The left’s support for university students is fuelled by political self-interest
Why do left-wing politicians want to shower money on privileged members of society?
In general, university students have a higher intellectual ability than non-students, and often come from more desirable socio-economic backgrounds. But leftists can’t do enough for them.
For instance, Jeremy Corbyn in 2017 promised to abolish tuition fees from 2018 onwards. He went on: “I don’t see why those that had the historical misfortune to be at university during the £9,000 period should be burdened excessively compared to those that went before or those that come after. I will deal with it.”
The poor old chap didn’t seem to realise that this would cost almost £100bn. But this figure is dwarfed by the commitment made a week ago by would-be Democratic presidential candidate Bernie Sanders.
Sanders said that he would abolish student debt in America – all $1.6 trillion of it.
The answer to the question posed at the start is very easy. Half of the relevant age group in the UK now goes to university – only slightly less than in the US – and being a graduate has become a key determinant in voting Labour here or Democrat over there. It is pure self-interest on the parts of Corbyn and Sanders.
In truth, the people who really need help are those who do not go on to college. They are the ones who really feel the pressure on wage rates, working conditions, and living standards.
Yet Bernie and Jeremy do not seem to show the same level of concern for them. Indeed, they are asking poorer people who do not go to university to pay taxes in order to support the better-off people who do.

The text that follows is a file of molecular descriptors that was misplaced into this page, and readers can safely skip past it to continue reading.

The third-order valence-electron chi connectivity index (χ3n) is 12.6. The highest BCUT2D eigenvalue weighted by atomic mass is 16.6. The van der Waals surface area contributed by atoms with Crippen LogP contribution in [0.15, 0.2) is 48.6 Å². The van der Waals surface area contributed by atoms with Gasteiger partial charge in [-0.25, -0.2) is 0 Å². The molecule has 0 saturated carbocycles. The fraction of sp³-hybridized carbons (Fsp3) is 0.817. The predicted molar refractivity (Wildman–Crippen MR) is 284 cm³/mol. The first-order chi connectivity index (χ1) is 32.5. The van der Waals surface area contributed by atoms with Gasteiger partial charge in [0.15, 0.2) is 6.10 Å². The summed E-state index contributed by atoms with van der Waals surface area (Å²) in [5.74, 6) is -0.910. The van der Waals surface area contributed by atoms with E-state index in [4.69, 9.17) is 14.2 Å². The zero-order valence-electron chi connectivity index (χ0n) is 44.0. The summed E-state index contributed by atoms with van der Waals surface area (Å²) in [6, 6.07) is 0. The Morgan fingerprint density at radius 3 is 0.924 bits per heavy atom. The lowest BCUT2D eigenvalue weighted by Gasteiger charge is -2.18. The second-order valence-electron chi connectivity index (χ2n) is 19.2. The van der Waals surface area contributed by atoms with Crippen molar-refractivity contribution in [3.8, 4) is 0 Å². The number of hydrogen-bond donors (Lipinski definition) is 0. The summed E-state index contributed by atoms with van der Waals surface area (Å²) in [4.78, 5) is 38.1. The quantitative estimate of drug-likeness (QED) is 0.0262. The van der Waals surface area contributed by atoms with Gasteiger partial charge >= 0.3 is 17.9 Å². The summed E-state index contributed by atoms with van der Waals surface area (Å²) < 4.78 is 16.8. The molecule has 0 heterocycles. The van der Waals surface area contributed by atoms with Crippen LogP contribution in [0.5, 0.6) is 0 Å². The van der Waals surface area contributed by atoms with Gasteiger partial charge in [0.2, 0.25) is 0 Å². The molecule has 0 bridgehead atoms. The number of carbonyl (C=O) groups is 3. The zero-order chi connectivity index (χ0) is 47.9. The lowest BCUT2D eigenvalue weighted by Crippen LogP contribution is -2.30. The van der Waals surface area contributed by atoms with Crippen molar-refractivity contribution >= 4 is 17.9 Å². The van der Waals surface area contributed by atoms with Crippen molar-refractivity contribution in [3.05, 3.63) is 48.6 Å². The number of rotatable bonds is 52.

In practice, many students will of course never pay off the loans that they have taken out. This is simply because they will not earn above £25,000 a year, the threshold which triggers repayment of nine pence in the pound on anything above this number.
The think tank Onward released a report earlier this year which showed that five years after graduating, 40 per cent of graduates earned less than this threshold. The median earnings of students of creative arts, for example, was only £23,200 even 10 years after graduation.
So we might reasonably wonder why student numbers continue to rise, despite the increasing evidence that having a degree does little or nothing for the earnings of these marginal additions.
In subjects such as creative arts, one possibility is that it is a rational gamble by students. There is a huge level of inequality in the creative industries; a small number earn vast amounts, while most earn relatively little. Why not take a punt and see if you draw a winning ticket?
But the most plausible reason is that, for many students who occupy places at our less prestigious institutions, education is a consumption good rather than an investment. They get paid to spend three years studying without the pressure of having a regular job.
For contrast, Switzerland prospers despite sending only 10 per cent of its young people to university.
Perhaps it’s time for a drastic rethink of the entire system.